Not a Monster
Claudia Guadalupe Martinez, author
Claudia Guadalupe Martínez grew up in sunny El Paso, Texas where she learned that letters form words from reading the subtitles of old westerns with her father. She now lives with her husband and 3 children in Chicago.
Read more about Claudia.
Laura Gonzalez, illustrator
Read more about Laura.
- Coming soon!
Kirkus Reviews, starred review
Deep in a murky, azul-tinged body of water, the axolotl swims under the cover of the moon.
Along a canal near an unspecified city “that was once a great empire,” an egg grows and transforms; the creature inside gains fins, gills, and a bit more before it hatches into a tadpole. Four long limbs soon sprout, and the creature’s color deepens into an inky black. It scours for food beneath “los lirios rosados” (pink water lilies), resting under a floating garden. The creature is “Not a Monster”—it’s an axolotl. Martínez devotes the first half of the book to chronicling the axolotl’s life journey—from birth to mating—in eclectic, whimsical strokes, egged on by González’s sublime, earthy artwork. It’s a tenderhearted ode to the water-based salamander. From there, the axolotl’s tale pivots to spotlight the creature’s connection to Xolotl, the Aztec god of monstrous things, said to have leapt into a lake and turned into an axolotl. “Guided by the stories their abuelos have told them,” two friends “row their chalupa morada” into the canals, spearheading cleanup efforts to remove plastic and bottles from the water. The author brilliantly positions the restoration of the endangered axolotl’s natural habitats as a kind of modern rebirth infused with hope. Spanish words pop up throughout this sly call to action, and color words are bolded; definitions are provided in a glossary.
Rejoice and rally for the axolotl! (author’s note)
Martínez introduces an amphibian exclusively found in Mexico in this inviting nonfiction picture book, and readers get to watch it grow from a single cell to an axolotl. This unusual salamander is not a monster, though it's described as an "Aztec god of monstrous things" that jumped in the water in Aztec mythology. In her artwork, González honors that mythology with Aztec motifs and pictograms tucked into the illustrations, while comprehensively depicting the axolotl's growing phases. Once the axolotl is fully grown, the story introduces two children searching for the mythological creature in the canals. Instead, they find pollution, which threatens the axolotl's habitat, but they help clean the water, eventually revealing a collection of axolotls eggs beginning to hatch. Martínez sprinkles plenty of Spanish words throughout the story, which are defined in a glossary; color terms also appear in their matching hue. The term "monster" is used gently, without instilling fear. With beautiful watercolor illustrations, this story compellingly integrates folktales and biology, as well as important facts about environmental awareness.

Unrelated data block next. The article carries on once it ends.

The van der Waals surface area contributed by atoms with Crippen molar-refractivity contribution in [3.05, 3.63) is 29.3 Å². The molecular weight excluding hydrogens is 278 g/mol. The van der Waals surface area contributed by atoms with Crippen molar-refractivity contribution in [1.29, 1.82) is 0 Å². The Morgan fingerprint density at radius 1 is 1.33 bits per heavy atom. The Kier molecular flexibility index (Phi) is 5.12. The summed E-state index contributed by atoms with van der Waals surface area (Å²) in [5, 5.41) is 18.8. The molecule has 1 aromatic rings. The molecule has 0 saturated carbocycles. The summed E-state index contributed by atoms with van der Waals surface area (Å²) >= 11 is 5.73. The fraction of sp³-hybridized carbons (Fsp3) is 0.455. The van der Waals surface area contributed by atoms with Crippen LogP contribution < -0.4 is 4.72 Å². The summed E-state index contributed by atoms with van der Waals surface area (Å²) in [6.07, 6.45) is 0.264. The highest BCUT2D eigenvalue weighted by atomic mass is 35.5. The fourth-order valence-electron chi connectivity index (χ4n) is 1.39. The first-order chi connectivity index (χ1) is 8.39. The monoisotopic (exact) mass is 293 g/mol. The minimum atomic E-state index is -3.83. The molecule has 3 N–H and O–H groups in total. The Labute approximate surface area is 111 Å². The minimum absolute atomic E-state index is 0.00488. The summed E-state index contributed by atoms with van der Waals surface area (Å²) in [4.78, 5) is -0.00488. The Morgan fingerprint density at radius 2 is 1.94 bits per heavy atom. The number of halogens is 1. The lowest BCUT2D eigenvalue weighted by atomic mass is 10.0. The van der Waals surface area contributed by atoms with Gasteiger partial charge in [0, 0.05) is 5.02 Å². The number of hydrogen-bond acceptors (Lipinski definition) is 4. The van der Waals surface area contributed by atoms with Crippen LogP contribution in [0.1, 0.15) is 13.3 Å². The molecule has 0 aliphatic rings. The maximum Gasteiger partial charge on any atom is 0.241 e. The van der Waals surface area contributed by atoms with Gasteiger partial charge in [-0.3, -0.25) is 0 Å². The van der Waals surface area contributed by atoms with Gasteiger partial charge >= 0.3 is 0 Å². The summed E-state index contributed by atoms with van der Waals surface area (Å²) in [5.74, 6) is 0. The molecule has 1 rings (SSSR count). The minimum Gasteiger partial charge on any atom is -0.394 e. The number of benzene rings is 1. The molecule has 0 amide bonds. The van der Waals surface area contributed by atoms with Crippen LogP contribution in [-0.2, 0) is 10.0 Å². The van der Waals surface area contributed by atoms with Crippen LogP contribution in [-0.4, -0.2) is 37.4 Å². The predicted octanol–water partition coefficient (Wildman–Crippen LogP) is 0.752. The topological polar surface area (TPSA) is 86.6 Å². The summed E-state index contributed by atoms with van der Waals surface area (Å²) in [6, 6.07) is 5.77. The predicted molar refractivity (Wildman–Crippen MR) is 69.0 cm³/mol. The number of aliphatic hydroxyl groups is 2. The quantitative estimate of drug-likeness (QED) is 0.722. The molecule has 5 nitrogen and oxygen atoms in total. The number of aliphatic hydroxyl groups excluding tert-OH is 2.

In the canals around Mexico City swims a creature the ancient Aztec people called the water monster. Then, the canals were a great lake with water pure and blue as the sky. The water monster grew and thrived. But now the once-blue water is murky, polluted by people. As a result, the water monster has begun to disappear. The abuelos say that when the last of the water monsters is gone, it will be the end of paradise. Weaving fact and mythology, this nonfiction picture book tracks the lifecycle of axolotls from egg to full-grown salamander. This book is written for shared reading. In the science classroom, teachers can use the book to encourage discussion about both the lifecycle of this unique salamander and related topics, such as care for the environment and pollution. An up-close read with parents or caregivers will encourage talk of the integrated Spanish words. The tight narrative and large, bright pictures fully engage readers. Once the child and adult have read the book together, the child will be itching to get hands-on and touch the full-color illustrations that accompany the story. Highly recommended for ages three to seven, this bright and beautifully illustrated book is perfect for read-alouds or story time and is truly a standout.
Page count: 32
11 x 8 1/2